“Pink is a Girl Colour.”

If you teach young children, you may often hear their opinions about what is meant for ‘girls’ and ‘boys’ voiced on a daily basis:

 

“Pink is for girls” 

“Boys don’t wear pink”

 

Analyzing this through a feminist lens, this ideology and the socially constructed roles and responsibilities associated with gender are forced upon children from birth – and arguably even before birth. If you don’t believe me, think about the colour of blankets given to swaddle infants in hospitals. 

This is not just about pink. It’s about creating a learning space for students to be themselves, feel empowered and continuing to challenge injustices they encounter now and every day.

How can we challenge gender stereotypes in education?

  1. In a previous post, celebrating International Women’s Day – I stated that “You cannot have feminism without intersectionality”. In order for growth to occur, we must represent all people in our pedagogy -students who are part of the ​​2SLGBTQ+  community, students who are Black, FNMI students, students who belong to racialized and marginalized groups and students who have disabilities. Not only should students see themselves reflected, but their families, their friends, their neighbours, their community members, and other humans that walk this earth with them. We cannot dismantle one single stereotype without teaching from an ant-racist, anti-oppressive framework.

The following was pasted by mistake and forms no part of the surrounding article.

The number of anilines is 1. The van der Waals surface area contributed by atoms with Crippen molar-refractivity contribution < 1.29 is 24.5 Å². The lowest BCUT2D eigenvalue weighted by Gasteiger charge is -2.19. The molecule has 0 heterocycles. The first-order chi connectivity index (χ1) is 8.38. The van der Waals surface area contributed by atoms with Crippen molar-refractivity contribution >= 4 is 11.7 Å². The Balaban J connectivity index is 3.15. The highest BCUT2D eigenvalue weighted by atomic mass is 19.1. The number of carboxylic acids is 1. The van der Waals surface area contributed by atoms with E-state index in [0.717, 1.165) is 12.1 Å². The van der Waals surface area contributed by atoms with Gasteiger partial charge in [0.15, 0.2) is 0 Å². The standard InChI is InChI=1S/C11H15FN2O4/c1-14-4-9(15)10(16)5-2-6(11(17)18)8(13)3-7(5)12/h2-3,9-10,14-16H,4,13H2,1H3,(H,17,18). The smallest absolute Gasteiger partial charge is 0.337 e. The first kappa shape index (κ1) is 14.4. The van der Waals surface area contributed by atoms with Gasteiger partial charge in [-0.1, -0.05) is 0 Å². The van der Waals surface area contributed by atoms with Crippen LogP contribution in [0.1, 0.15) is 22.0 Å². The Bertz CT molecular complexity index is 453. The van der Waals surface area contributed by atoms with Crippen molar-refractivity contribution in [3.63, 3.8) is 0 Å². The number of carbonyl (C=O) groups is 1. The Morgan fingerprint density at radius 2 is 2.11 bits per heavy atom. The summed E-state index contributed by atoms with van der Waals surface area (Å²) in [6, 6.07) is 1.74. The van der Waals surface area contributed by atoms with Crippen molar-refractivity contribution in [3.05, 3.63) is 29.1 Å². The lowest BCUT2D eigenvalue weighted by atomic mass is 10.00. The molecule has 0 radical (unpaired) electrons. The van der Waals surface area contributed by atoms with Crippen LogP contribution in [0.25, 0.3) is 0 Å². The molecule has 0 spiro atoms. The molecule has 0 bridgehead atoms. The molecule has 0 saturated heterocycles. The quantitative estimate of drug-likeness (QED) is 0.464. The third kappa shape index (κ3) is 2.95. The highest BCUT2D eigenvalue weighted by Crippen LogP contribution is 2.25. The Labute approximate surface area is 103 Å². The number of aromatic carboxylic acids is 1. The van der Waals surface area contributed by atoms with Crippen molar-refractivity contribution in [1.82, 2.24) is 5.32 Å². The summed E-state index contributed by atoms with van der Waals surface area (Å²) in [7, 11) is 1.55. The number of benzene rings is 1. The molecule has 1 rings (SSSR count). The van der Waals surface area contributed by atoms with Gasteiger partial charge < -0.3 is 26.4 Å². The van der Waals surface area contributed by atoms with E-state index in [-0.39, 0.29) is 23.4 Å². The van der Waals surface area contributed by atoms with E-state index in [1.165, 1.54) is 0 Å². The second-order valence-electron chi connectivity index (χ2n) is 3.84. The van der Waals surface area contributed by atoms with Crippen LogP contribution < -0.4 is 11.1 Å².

2. We can be mindful of the learning materials we use in our classrooms. From toys to textbooks, there are hidden messages about gender everywhere. One of my favourite (but really least favourite) examples to think about is kitchen centres for young children. Kitchen centres are wonderful learning spaces in Kindergarten classrooms and provide many opportunities for developing social and emotional skills, practicing math concepts and promoting oral language. Now, think about why many of these sets are pink? 
  3. We can include critical literacy and books that challenge social norms in our program on a regular basis.
  4. We can critically reflect on our own understandings of gender as a social construct, amplify the voices marginalized people and commit to continuous learning and growth by actively listening to our students needs. 

 

Pink is for everyone. 

 

 

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Updated: October 27, 2021 — 7:41 pm

The Author

Melissa Turnbull

Enjoying the journey as an Elementary Contract Teacher with the Thames Valley District School Board. I am a lover of learning and have a passion for incorporating play in the classroom. Currently, I am the proud teacher of some amazing Kindergarten students and a co-learner with an incredible DECE partner. Visit me on Twitter: @missmturnbull

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